The word “toddy” typically evokes thoughts of a hot drink with rum or another spirit. For most people, a toddy isn’t a toddy without spirits, but if you’re observing Dry January, the tea toddy recipes below are ideal. Hankering for a spirited toddy? Check out our toddy recipes. (LINK) National Hot Toddy Day is January 11th, National Hot Tea Day is January 12th and National Hot Buttered Rum Day (a rum toddy with a pat of butter) is January 17th.
These recipes, courtesy of Adagio Teas, are perfect for today, National Hot Tea Day (and it just happens to be freezing where we live.)
Take your pick of a black tea or a green tea toddy, and you can also add alcohol for a classic toddy.
Herbal teas work well too if they do not conflict with the spices. Consider chamomile or hibiscus, and use them in the same quantities as noted below.
> Hot Toddy Relatives (Glögg, Mulled Wine, etc.)
You can substitute a cinnamon stick instead of ground cinnamon. The stick can also serve as a stirrer.
Or, take a shortcut and use a spiced tea or chai blend like Constant Comment (photo #5).
1. BREW the tea. First, pour the honey, lemon juice, cinnamon, cloves, and nutmeg into a large mug. Then pour in the hot tea. Stir until both the honey and spices are completely dissolved.
For a strong alcoholic toddy, use only 1/4 cup of brewed tea. Otherwise, use the full 1-1/4 cups.
1. BREW the tea. Add 1/4 cup of tea into a mug. Stir in the honey until it completely dissolves. Then add the rest of the tea. For the alcoholic version, use 1/4 cup of tea and 1/4 cup of whiskey. First blend the tea and honey, then add the whiskey.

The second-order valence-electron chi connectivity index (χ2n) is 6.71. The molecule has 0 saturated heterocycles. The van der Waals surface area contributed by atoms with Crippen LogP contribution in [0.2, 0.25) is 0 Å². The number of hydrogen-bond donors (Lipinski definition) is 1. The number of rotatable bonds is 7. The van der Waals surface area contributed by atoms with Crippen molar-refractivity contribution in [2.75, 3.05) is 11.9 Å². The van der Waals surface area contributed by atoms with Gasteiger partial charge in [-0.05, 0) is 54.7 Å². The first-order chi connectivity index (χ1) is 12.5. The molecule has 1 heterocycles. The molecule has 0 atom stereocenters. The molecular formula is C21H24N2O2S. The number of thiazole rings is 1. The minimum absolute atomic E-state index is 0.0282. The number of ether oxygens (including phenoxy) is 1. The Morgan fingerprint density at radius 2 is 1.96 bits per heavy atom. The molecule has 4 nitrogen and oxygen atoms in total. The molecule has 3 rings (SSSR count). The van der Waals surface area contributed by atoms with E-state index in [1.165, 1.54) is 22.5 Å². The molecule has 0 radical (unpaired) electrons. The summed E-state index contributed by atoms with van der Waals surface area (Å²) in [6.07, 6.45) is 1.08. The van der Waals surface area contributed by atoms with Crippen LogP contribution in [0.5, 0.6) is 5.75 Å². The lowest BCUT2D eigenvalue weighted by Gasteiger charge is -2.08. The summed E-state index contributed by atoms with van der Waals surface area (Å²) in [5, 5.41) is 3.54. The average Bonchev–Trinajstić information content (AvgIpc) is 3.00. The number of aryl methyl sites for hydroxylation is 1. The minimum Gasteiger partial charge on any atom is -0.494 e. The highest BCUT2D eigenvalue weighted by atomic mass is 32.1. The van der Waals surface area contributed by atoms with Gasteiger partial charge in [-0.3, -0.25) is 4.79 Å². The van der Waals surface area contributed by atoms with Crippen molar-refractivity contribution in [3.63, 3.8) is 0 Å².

2. GARNISH with a lemon slice or wedge.
Thanks to Adagio Teas for this bit of beverage history. There are three tales, all of which are a bit “blurry,” according to food historians.
Story #1: The drink first appeared in the early 16th century in India. It was named tārī (a Hindi word pronounced taddy), which was made from fermented tree sap, and was a popular folk remedy for congestion. The mixture, originally served cold, included alcohol, sugar, water, and spices. Adding hot water, and later hot tea, turned it into a remedy for colds and respiratory congestion.
Story #2: The toddy was created by Irish doctor Robert Bently Todd, who prescribed it to his patients as a cold remedy. The recipe blended hot brandy, canella (cinnamon), sugar syrup, and hot water.
Story #3: The Scots developed the hot toddy to make raw Scotch whisky more palatable. They added sugar, dates, saffron, mace, nuts, and cinnamon. As whisky makers became more adept, there was less call for spices or sweeteners, yet the idea of a hot drink with spices and alcohol endured because it tastes good and, yes, it makes one feel better.
Medical professionals agree that a hot toddy can be good for colds and mild respiratory congestion. Both the Common Cold Centre at Cardiff University in the U.K. and the Mayo Clinic in the U.S. have cited the spices, which stimulate saliva to help ease a sore throat, and the combination of lemon and honey stimulate mucus drainage. And, of course, warm liquids ease congestion and prevent dehydration. Neither institution suggests large doses of whiskey, but agrees that a small amount can ease the stress that comes with being ill from a cold.
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